An architect's job is to manage complexity, not increase it. Yet the developer life is filled with jargon, acronyms, and seemingly infinite choices. So how do we know when complexity makes sense? Viewers will learn when abstractions are justified and walk away with an understanding of the merits of various approaches for structuring the business, service, presentation and data access layers with a pragmatic, real-world mind set.
An architect's job is to manage complexity, not increase it. Yet the developer life is filled with jargon, acronyms, and seemingly infinite choices. So how do we know when complexity makes sense? This course discusses when abstractions are justified and outlines the merits of various approaches for structuring applications with a pragmatic, real-world mind set. The discussion begins by outlining philosophies for thinking about architecture and considering the benefits of doing the simplest thing that could possibly work. Then we dive into various design patterns and technologies to consider within the business, service, presentation and data access layers. And in the final capstone module we'll consider two specific architectures and discuss the contexts where each makes sense. You'll learn when table module, active record, DDD, and ORMs are useful and walk away with the tools to better evaluate and justify complexity as an agile software craftsman. Like any responsible architect, we'l focus on the value of keeping things simple whenever we can.
Business Logic Layer Hi, I'm Cory House, and this is Architecting Applications in. NET. In this module we'll talk about the business logic layer. You can catch me on my blog at BitNative. com, or on Twitter @housecor. So our agenda for this module is to start off by discussing layers and tiers, and the benefits, and downsides of these approaches. Then we're going to look at four different ways to structure our business logic; the transaction script, table module, active record pattern, and finally, the domain model, also known as domain driven design. So in. NET, there is a massive list of options for us to consider on each one of the layers. In this module, we're discussing the domain layer that sits there sandwiched in the middle. But throughout the course we're going to have separate modules that discuss each one of these distinct layers. So, on the domain layer, you're ultimately making a decision on which server side language you would like to choose within. NET. Within this course, we're going to discuss different patterns that you can use to structure your business logic. And you'll also notice that I might use different terms for the layers throughout this course. You might hear me say presentation, or UI. Service is the same as the API layer. I might call the domain layer the business logic layer, and the persistence layer could also be called the data access layer, or DAL. These are equivalent terms, so if you hear the one on the left, it's the same as the one on the right.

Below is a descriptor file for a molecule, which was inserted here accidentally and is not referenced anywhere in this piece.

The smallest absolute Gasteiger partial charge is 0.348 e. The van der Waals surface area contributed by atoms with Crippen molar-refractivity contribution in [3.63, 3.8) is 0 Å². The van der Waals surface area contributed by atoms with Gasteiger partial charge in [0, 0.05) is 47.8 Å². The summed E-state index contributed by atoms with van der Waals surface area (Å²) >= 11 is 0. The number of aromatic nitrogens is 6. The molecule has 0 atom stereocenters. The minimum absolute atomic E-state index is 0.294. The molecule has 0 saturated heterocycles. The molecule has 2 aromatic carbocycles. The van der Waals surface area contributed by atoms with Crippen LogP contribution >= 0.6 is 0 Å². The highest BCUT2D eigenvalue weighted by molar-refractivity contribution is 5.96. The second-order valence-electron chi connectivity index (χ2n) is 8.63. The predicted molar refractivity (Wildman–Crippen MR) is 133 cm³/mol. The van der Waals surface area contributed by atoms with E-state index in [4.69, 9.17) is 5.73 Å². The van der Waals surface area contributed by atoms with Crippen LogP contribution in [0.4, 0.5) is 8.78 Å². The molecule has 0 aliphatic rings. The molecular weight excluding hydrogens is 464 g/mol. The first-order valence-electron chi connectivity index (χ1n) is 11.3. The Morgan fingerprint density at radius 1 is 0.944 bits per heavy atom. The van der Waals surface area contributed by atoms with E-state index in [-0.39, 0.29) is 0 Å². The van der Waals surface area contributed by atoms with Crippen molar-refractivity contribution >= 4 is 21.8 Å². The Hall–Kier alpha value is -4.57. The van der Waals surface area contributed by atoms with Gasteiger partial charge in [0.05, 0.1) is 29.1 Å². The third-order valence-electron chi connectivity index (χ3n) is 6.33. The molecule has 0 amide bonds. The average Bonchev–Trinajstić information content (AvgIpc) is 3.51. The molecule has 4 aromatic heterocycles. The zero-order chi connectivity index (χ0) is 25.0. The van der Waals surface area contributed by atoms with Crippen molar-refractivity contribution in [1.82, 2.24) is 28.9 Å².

Data Access Layer Hi. Cory House here again. This is Architecting Applications in. NET. In this module, we'll discuss the data access layer. You can catch me on my blog at BitNative. com, or on Twitter @housecor. In this module, we'll be discussing the data access layer, and its responsibilities, and we'll see very quickly that the decisions that we make within the business layer impacts how we build our data access layer. We'll also look at object relational mapping, and when it makes sense, and what particular problems it solves. We'll look at the repository pattern, which can abstract away our data access. And finally, we'll look at stored procedures, and the benefits, and costs of using them for data access. In this module, we'll be discussing the data access layer. There's a wide variety of approaches for accessing the database in. NET. Options range from simply using raw ADO. NET, or going all the way to the other side and using rich ORMs, like Entity Framework, or NHibernate, and sitting somewhere in between are popular micro-ORMs, like Dapper, ORMLite, or Massive. The data access layer talks to the database. It abstracts away SQL that's run against the database. It handles transactions, and it adapts our object model to a more relational model, assuming that we're using a relational database.
Architectural Levels Hi. I'm Cory House, and in this final capstone module on Architecting Applications in. NET, we'll discuss architectural levels. I think it's easiest to discuss architecture by discussing the extremes, by comparing really simple, to the more complicated enterprise approach. So, for this discussion, we're going to discuss what I call the Level 1 approach. This is the whole idea of the simplest thing that could possibly work. Now given, you could argue there might be something simpler than what I'm going to discuss, but this would be a common simple approach to get an application out the door quickly. In contrast, the Level 3 architecture uses a number of enterprise approaches to build an application that is more complex, but also potentially more scalable. And then, of course, Level 2 sits somewhere in between, and we won't flush this out into detail, but we will talk about a number of different approaches to creating a Level 2 style of application.